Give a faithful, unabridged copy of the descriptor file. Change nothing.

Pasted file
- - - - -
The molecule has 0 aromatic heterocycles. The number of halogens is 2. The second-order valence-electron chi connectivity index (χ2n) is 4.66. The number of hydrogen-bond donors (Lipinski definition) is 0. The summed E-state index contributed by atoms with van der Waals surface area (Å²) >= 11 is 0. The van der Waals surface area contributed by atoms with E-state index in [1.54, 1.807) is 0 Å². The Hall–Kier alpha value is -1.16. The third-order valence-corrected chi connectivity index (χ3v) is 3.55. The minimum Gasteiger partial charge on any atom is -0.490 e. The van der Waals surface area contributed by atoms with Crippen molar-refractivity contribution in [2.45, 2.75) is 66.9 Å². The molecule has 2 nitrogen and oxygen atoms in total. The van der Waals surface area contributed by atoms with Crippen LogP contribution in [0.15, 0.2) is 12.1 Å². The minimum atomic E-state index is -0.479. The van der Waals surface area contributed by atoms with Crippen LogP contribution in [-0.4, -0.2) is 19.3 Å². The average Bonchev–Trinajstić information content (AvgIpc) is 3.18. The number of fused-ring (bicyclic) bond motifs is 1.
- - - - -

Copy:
The molecule has 0 aromatic heterocycles. The number of halogens is 2. The second-order valence-electron chi connectivity index (χ2n) is 4.66. The number of hydrogen-bond donors (Lipinski definition) is 0. The summed E-state index contributed by atoms with van der Waals surface area (Å²) >= 11 is 0. The van der Waals surface area contributed by atoms with E-state index in [1.54, 1.807) is 0 Å². The Hall–Kier alpha value is -1.16. The third-order valence-corrected chi connectivity index (χ3v) is 3.55. The minimum Gasteiger partial charge on any atom is -0.490 e. The van der Waals surface area contributed by atoms with Crippen molar-refractivity contribution in [2.45, 2.75) is 66.9 Å². The molecule has 2 nitrogen and oxygen atoms in total. The van der Waals surface area contributed by atoms with Crippen LogP contribution in [0.15, 0.2) is 12.1 Å². The minimum atomic E-state index is -0.479. The van der Waals surface area contributed by atoms with Crippen LogP contribution in [-0.4, -0.2) is 19.3 Å². The average Bonchev–Trinajstić information content (AvgIpc) is 3.18. The number of fused-ring (bicyclic) bond motifs is 1.